The pestilence called Asiatic cholera was first described by a Portugese physician in 1560. A missionary doctor told me that it is always present in Hindostan. In 1817 it began a new career, moving westward from Bengal slowly but steadily, until it had overrun Persia, and in 1823 it had touched the borders of Russia. It lay dormant for seven years, and then it moved forward again, now rapidly, in the direction of the great human migrations. It swept Russia in 1830, and ravaged England in 1832, having left a record of 900,000 dead on the continent. It appeared in Quebec, June 8, 1832, and fourteen days later it was in New York, and following the lines of commerce and travel along the Ohio and Mississippi, it was by October of that year in New Orleans and St. Louis. Generally but not always the cold weather checked it.
In a suppressed terror, as awaiting an inevitable fate, the village of Carrollton looked for the arrival of the pestilence in 1833. Its poison went in the air, even now we know not wholly how. In some cases it verified Magendie's dictum to his class, "Gentlemen, cholera is a disease the first stage of which is death!" Its premonitory stage was one of painless purging and vomiting, this was followed by sinking of all the powers of life, spasms, collapse, and death. Sometimes the first stage was brief, and the violent infection of the poison carried the recipient of it into the fatal stage at once. I was a patient with cholera in 1833, surviving three onsets of if, as a physician I met it in 1851.
Sometimes the infection was so slight that persons of vigorous constitution seemed to throw it off. Such was the case with my father, who never took to his bed, and with my mother. She went to St. Louis in the spring of 1883, and soon after was very ill. Dr. Burritt said after seeing cholera cases that she had had a touch of it.
Before the middle of June, Mrs. Clemson, who had not been near our house, died of cholera. Instant alarm spread through the town. Many fled, most of those who did not or could not flee thought flight hopeless, for the poisoned air seemed to spread over the land. The shops and stores were open only when some one specially called on the proprietor. Nothing was brought in from the country. A townsman went out to get some chickens for the comfort of the convalescents: as he approached a farmhouse, the question was shouted at him, "are you from Carrollton?" At the word "yes," the family ran to the cornfield leaving him to take what he could find.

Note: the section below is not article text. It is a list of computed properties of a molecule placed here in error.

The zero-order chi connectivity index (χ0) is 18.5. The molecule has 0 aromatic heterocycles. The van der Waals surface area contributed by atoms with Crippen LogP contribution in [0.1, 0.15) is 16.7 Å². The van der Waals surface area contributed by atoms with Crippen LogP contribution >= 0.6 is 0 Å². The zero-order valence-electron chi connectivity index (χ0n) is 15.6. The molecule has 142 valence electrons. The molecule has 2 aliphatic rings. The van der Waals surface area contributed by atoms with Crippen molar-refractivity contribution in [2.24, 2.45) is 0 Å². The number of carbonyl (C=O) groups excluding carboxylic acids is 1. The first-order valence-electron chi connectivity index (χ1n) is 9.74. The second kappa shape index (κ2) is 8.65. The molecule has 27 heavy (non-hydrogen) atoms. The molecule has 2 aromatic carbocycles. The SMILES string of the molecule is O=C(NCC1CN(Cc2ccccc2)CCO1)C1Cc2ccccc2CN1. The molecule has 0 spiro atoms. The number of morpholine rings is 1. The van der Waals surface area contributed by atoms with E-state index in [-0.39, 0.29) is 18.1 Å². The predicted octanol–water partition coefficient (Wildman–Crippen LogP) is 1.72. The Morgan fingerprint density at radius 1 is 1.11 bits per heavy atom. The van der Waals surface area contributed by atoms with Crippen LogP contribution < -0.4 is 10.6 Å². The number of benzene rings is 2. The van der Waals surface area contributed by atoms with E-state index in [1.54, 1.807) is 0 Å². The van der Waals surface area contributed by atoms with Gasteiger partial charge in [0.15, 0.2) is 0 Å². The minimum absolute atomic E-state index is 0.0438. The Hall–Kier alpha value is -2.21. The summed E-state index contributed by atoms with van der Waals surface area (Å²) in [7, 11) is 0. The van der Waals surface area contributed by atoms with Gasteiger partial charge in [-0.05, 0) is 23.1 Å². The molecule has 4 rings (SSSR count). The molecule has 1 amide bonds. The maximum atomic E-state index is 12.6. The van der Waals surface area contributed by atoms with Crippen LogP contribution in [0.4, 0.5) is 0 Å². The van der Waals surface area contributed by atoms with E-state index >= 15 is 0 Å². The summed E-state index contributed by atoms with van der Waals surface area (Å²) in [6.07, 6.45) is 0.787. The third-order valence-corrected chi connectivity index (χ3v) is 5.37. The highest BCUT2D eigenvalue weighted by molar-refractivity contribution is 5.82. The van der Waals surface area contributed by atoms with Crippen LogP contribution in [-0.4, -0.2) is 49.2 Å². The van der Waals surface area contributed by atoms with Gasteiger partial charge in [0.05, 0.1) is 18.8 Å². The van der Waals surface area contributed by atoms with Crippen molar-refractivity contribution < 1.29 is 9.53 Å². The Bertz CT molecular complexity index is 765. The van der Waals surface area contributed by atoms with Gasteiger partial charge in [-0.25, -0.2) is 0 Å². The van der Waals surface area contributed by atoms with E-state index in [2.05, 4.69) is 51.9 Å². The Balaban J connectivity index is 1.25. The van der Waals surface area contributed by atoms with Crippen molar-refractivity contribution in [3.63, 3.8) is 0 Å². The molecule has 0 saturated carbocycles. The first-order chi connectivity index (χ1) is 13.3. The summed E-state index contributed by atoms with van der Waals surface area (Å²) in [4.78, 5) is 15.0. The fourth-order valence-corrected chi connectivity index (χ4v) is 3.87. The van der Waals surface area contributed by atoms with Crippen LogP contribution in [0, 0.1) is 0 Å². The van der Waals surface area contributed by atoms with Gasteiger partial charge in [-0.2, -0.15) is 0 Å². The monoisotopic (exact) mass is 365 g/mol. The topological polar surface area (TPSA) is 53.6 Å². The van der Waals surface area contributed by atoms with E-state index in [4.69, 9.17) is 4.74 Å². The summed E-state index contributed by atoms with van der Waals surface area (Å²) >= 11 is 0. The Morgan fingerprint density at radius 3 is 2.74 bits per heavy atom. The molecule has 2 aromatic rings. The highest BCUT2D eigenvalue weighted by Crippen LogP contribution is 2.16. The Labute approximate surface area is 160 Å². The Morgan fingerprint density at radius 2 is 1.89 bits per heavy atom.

In the town, the silence of night settled down upon the day, save as the physicians and the well moved about in care of the sick. "Are there any new cases? " was the word on meeting. The daily stage with the United States mail came and went as usual; other wheels rarely broke the silence except as the dead were taken away from desolated homes. The sound of cabinet-maker's tools might be heard as he made a coffin of unseasoned black walnut — there were no undertakers then; and the rank smell of that wood became to me so associated with this horror that for years I could not bear the odor.
There were no gatherings of people in groups; I do not remember any religious rites at the funerals, any word of hope or courage; I do remember hearing the doleful tones of Dundee one Sunday in the last of the sad time.
In my father's family were eight persons. My mother's nurse, Ruth Rider, was taken suddenly, and died soon. I was then sick. Rachel Scott, the hired help, but more an equal member of the family than a hireling, was a little ill when her brother came to take her to Pekin, on the Illinois river. Against advice, as if glad to get away, she went with him. While they waited for a boat, cholera came upon her. The family of the house where they were fled away. Her helpless brother stood by until she died. He now looked for Help for a burial, but the only word was given from a distance, "dig a grave on the river bank, wrap her in the bed clothes, and cover her in it."
At last life prevailed over death, and the plague abated as sinks a tidal wave. Of the 500 people in the town about thirty-three, one in sixteen I remember my father calculated, died in the seven weeks or more of the pestilence. I have no memoranda of names. After a few days of rest, my father and Dr. Burritt went to Jacksonville to give help there.
One singular thing remained in our memories in contrast with the sadness. It was noticed after the silence brooded over the town that every morning a mocking bird in a tree near our house would begin his song with all its rich variations, warbling and trilling with his clear voice. Starting on a lower branch, as he sang he would fly to one a little higher, then, to another still higher, until at last he reached the topmost spray. Then, as if borne up by the stress and outburst of his own melody, still singing, he would fly up a few feet in air, and sink back as it exhausted, soon to begin his solo again.
In the year when the cholera was overrunning Europe, the first complete railway, with Stevenson's newly-invented locomotive, was opened in England, The ensuing interest and imitation was world-wide, Among the states that plunged at once into building railroads to be owned and operated by the state, our own Illinois was foremoSt. A map of Illinois for the year 1837 shows a wonderful network of projected railways notably unlike those that the developed commerce of later years has created. It was the politician's map, devised by personal greed and carried by log-rolling — "you vote for my road. I vote for yours." But the State set thousands of men at work to make cutting and embankments. Almost all of this labor was in vain, and the commercial crash of 1837 left the State burdened with a heavy debt and with only one short railroad to show. That was called "The Northern Cross Railroad," running from Meredosia on the Illinois river to Jacksonville in 1839, when it was opened; later it was continued to Springfield.